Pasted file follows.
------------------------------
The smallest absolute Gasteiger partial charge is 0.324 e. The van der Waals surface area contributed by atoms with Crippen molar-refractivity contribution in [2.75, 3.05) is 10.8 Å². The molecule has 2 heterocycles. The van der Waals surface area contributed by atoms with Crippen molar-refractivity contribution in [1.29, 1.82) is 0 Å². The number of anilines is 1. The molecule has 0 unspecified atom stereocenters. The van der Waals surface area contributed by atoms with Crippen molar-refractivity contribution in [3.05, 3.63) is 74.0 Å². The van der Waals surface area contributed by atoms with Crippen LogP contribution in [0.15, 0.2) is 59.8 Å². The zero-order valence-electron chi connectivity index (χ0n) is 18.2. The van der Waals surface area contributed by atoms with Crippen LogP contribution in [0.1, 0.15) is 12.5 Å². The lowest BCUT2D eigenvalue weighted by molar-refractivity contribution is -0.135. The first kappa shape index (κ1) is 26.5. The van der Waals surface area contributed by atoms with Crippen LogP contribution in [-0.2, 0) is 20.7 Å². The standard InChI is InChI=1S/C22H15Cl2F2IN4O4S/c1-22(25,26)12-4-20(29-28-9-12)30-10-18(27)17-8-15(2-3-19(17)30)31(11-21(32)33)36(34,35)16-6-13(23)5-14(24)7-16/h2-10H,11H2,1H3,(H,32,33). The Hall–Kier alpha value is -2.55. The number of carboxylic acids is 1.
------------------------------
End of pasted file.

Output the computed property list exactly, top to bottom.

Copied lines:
The smallest absolute Gasteiger partial charge is 0.324 e. The van der Waals surface area contributed by atoms with Crippen molar-refractivity contribution in [2.75, 3.05) is 10.8 Å². The molecule has 2 heterocycles. The van der Waals surface area contributed by atoms with Crippen molar-refractivity contribution in [1.29, 1.82) is 0 Å². The number of anilines is 1. The molecule has 0 unspecified atom stereocenters. The van der Waals surface area contributed by atoms with Crippen molar-refractivity contribution in [3.05, 3.63) is 74.0 Å². The van der Waals surface area contributed by atoms with Crippen LogP contribution in [0.15, 0.2) is 59.8 Å². The zero-order valence-electron chi connectivity index (χ0n) is 18.2. The van der Waals surface area contributed by atoms with Crippen LogP contribution in [0.1, 0.15) is 12.5 Å². The lowest BCUT2D eigenvalue weighted by molar-refractivity contribution is -0.135. The first kappa shape index (κ1) is 26.5. The van der Waals surface area contributed by atoms with Crippen LogP contribution in [-0.2, 0) is 20.7 Å². The standard InChI is InChI=1S/C22H15Cl2F2IN4O4S/c1-22(25,26)12-4-20(29-28-9-12)30-10-18(27)17-8-15(2-3-19(17)30)31(11-21(32)33)36(34,35)16-6-13(23)5-14(24)7-16/h2-10H,11H2,1H3,(H,32,33). The Hall–Kier alpha value is -2.55. The number of carboxylic acids is 1.